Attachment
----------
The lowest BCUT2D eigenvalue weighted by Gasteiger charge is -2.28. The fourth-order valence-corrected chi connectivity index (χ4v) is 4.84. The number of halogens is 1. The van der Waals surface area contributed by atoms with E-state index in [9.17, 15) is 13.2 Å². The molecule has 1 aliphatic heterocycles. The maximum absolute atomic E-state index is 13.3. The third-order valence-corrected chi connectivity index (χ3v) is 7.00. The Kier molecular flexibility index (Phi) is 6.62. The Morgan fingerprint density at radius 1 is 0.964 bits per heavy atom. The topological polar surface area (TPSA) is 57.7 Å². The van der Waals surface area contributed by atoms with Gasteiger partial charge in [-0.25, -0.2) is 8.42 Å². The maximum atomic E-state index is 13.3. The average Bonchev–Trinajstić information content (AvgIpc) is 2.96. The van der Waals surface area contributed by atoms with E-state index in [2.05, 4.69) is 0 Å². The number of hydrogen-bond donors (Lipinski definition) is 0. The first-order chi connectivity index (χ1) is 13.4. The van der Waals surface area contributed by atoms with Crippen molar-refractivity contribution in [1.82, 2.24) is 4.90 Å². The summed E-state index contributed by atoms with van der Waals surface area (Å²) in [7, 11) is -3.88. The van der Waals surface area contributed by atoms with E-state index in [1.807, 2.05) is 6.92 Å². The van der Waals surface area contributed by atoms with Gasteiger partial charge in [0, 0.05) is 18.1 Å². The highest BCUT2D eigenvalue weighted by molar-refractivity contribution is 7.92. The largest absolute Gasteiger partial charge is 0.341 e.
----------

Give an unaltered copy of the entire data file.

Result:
The lowest BCUT2D eigenvalue weighted by Gasteiger charge is -2.28. The fourth-order valence-corrected chi connectivity index (χ4v) is 4.84. The number of halogens is 1. The van der Waals surface area contributed by atoms with E-state index in [9.17, 15) is 13.2 Å². The molecule has 1 aliphatic heterocycles. The maximum absolute atomic E-state index is 13.3. The third-order valence-corrected chi connectivity index (χ3v) is 7.00. The Kier molecular flexibility index (Phi) is 6.62. The Morgan fingerprint density at radius 1 is 0.964 bits per heavy atom. The topological polar surface area (TPSA) is 57.7 Å². The van der Waals surface area contributed by atoms with Gasteiger partial charge in [-0.25, -0.2) is 8.42 Å². The maximum atomic E-state index is 13.3. The average Bonchev–Trinajstić information content (AvgIpc) is 2.96. The van der Waals surface area contributed by atoms with E-state index in [2.05, 4.69) is 0 Å². The number of hydrogen-bond donors (Lipinski definition) is 0. The first-order chi connectivity index (χ1) is 13.4. The van der Waals surface area contributed by atoms with Crippen molar-refractivity contribution in [1.82, 2.24) is 4.90 Å². The summed E-state index contributed by atoms with van der Waals surface area (Å²) in [7, 11) is -3.88. The van der Waals surface area contributed by atoms with E-state index in [1.807, 2.05) is 6.92 Å². The van der Waals surface area contributed by atoms with Gasteiger partial charge in [0, 0.05) is 18.1 Å². The highest BCUT2D eigenvalue weighted by molar-refractivity contribution is 7.92. The largest absolute Gasteiger partial charge is 0.341 e.